The Life and Wild Times of O. Henry

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Annika Barranti Klein

Staff Writer

Annika Barranti Klein likes books, obviously.   Twitter: @noirbettie

Every few years, a revelation about some classic author or other sends shock waves through the literary community. Agatha Christie went missing for 11 days and no one is really sure what happened? Henry David Thoreau lived walking distance from town, threw frequent parties, and his mother did his laundry? Mary Shelley lost her virginity on her mother’s grave? That sort of thing. And while this story perhaps isn’t quite at that level, it is nonetheless consuming my every thought right now.

Known for his charming stories with surprise endings, including “The Gift of the Magi” and “The Last Leaf,” it should be no surprise that O. Henry’s life had some twists of its own life. When I went off in search of some biographical information, I half-expected to learn something distasteful, such as “he was from money and had no idea what it’s like to not be able to afford a Christmas gift for your beloved spouse!” or “he never experienced illness or the death of a loved one and had no idea what it would be like to try to keep someone alive!” but instead I found a complex man with a sometimes sad, sometimes bananapants life. Buckle up, it’s going to be a bumpy post.

Born William Sidney Porter (he later changed his middle name to Sydney) on September 11, 1862, Henry’s mother died when he was 3 years old and he and his physician father moved in with his grandmother. He read voraciously, particularly loving the Edward William Lane translation of The Thousand and One Nights. He graduated elementary school and was tutored by an aunt until her death. Then he became licensed as a pharmacist in 1881 at the age of 19. He developed a persistent cough and moved to Texas, where he worked as a sheep rancher for his friend Richard Hall. His health improved in the southern air.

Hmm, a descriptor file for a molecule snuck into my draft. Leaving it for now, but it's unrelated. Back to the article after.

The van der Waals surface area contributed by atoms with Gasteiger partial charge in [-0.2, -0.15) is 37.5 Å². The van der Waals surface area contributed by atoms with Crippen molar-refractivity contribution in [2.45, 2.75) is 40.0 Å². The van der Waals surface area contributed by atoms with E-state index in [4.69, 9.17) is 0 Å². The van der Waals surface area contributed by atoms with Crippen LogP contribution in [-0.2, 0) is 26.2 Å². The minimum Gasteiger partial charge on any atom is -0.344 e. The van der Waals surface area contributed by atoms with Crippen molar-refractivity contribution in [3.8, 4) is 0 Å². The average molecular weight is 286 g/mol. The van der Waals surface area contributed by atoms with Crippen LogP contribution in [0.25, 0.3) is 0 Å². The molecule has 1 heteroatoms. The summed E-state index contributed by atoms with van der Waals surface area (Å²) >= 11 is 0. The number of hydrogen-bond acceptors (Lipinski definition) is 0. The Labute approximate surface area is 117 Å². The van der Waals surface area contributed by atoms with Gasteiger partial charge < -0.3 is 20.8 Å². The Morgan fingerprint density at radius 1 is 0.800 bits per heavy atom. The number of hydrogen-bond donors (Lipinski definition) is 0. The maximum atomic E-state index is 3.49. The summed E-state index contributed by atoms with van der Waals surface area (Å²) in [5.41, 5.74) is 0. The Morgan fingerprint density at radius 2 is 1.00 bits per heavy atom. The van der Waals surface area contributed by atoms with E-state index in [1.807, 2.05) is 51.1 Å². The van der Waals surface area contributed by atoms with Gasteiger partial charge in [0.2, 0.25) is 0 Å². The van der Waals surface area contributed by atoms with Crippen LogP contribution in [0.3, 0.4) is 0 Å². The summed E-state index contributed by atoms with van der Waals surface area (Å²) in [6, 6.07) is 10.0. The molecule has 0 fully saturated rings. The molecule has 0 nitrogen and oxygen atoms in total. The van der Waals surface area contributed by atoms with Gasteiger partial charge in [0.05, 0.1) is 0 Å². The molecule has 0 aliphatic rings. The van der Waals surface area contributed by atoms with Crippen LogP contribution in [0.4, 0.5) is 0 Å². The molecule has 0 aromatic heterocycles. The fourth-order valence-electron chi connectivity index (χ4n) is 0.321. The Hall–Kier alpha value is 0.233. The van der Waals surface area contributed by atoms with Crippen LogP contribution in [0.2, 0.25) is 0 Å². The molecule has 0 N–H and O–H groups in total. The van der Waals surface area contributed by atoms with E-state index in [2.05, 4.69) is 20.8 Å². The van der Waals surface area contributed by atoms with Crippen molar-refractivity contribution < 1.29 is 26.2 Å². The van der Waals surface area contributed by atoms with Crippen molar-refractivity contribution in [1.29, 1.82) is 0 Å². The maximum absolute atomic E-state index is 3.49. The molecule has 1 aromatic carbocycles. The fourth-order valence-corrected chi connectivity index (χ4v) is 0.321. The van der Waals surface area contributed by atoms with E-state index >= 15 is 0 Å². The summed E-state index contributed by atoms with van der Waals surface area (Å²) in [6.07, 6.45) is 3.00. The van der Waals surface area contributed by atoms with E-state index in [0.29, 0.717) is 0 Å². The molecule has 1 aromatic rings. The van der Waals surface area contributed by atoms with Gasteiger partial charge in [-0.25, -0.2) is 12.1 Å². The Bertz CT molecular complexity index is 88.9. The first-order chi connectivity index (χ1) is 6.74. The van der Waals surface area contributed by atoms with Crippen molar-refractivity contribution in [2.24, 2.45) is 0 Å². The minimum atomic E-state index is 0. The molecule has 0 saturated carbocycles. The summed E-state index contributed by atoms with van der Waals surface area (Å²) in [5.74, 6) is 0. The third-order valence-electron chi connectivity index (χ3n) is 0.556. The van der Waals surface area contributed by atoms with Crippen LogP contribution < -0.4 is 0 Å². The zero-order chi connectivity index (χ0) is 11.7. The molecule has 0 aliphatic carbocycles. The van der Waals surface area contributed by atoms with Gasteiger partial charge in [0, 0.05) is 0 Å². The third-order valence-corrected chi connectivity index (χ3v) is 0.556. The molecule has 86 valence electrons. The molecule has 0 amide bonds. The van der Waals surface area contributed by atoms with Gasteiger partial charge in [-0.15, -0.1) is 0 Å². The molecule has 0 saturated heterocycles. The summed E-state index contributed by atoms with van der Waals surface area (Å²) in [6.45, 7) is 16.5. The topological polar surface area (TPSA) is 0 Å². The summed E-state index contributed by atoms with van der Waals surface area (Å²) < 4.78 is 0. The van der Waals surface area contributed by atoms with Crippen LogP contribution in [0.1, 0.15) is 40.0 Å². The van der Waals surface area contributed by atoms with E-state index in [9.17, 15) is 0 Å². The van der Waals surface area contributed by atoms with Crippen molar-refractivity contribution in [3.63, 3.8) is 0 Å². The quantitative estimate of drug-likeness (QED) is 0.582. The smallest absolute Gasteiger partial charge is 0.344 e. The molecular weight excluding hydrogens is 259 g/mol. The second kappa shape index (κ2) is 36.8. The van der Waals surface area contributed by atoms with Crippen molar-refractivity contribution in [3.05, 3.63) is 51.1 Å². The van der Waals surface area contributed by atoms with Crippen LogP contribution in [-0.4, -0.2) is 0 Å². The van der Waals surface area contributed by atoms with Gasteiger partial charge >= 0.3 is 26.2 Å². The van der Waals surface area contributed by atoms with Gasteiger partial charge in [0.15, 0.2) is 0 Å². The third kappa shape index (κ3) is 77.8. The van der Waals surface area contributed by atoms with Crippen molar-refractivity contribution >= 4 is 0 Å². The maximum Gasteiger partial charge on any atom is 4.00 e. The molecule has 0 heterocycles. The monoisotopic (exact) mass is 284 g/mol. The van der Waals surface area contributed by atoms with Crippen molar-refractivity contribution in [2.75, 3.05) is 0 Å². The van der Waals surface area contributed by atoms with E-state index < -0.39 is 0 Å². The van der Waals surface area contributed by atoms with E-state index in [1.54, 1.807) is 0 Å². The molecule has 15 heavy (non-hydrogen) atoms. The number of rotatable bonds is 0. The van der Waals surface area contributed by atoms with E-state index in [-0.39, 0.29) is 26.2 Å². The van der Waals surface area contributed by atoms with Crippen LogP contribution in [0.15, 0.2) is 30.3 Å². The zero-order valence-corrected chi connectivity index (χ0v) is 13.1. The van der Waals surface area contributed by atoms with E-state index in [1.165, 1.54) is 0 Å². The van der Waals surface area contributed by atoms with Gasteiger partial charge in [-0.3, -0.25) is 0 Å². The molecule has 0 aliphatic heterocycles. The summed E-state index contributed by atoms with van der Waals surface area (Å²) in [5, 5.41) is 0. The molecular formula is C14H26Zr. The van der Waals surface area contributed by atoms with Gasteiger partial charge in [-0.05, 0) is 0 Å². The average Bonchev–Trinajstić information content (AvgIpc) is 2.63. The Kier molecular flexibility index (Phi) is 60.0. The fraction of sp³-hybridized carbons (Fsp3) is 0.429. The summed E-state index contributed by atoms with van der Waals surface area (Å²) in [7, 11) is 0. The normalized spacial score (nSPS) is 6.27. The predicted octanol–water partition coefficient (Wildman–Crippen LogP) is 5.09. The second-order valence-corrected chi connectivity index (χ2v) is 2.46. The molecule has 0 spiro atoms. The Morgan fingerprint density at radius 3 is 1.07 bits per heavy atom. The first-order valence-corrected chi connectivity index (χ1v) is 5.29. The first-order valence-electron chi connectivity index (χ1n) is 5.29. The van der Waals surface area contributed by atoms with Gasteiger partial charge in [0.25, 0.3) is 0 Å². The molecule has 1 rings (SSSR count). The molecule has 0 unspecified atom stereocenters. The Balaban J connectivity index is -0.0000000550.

He and Hall moved to Austin, where he went back to working as a pharmacist. Henry met Athol Estes there, and they eloped in 1885 when her parents did not approve of the marriage due to her tuberculosis. They had a son who died at birth in 1888 and a daughter, Margaret, in 1889. 

Here’s where things start to get bonkers.

Hall became the Texas Land Commissioner in 1887 and offered Henry a job in the General Land Office (GLO). Hall then ran for Governor in 1890 and lost; as Henry’s position was appointed, he resigned when the winner, Jim Hogg, was sworn in. He found a job at the First National Bank of Austin, which was “informally run.” For the same salary he’d earned at GLO ($100 a month), he worked as a teller and bookkeeper. He was apparently not a very good bookkeeper (see above, re: informal) and after three years or so was accused of embezzling funds and fired, but not formally charged.

Around the same time, Henry started a humorous weekly called The Rolling Stone, which topped out at 1500 subscribers and was generally considered successful. After he was fired from First National, he worked on the periodical full-time until it went under the following year due to lack of funds. (It could be noted that there is a tremendous coincidence between his shady bookkeeping at the bank and his starting the paper, and then his firing from the bank and the paper running out of money. Someone probably noticed that, is all I am saying.)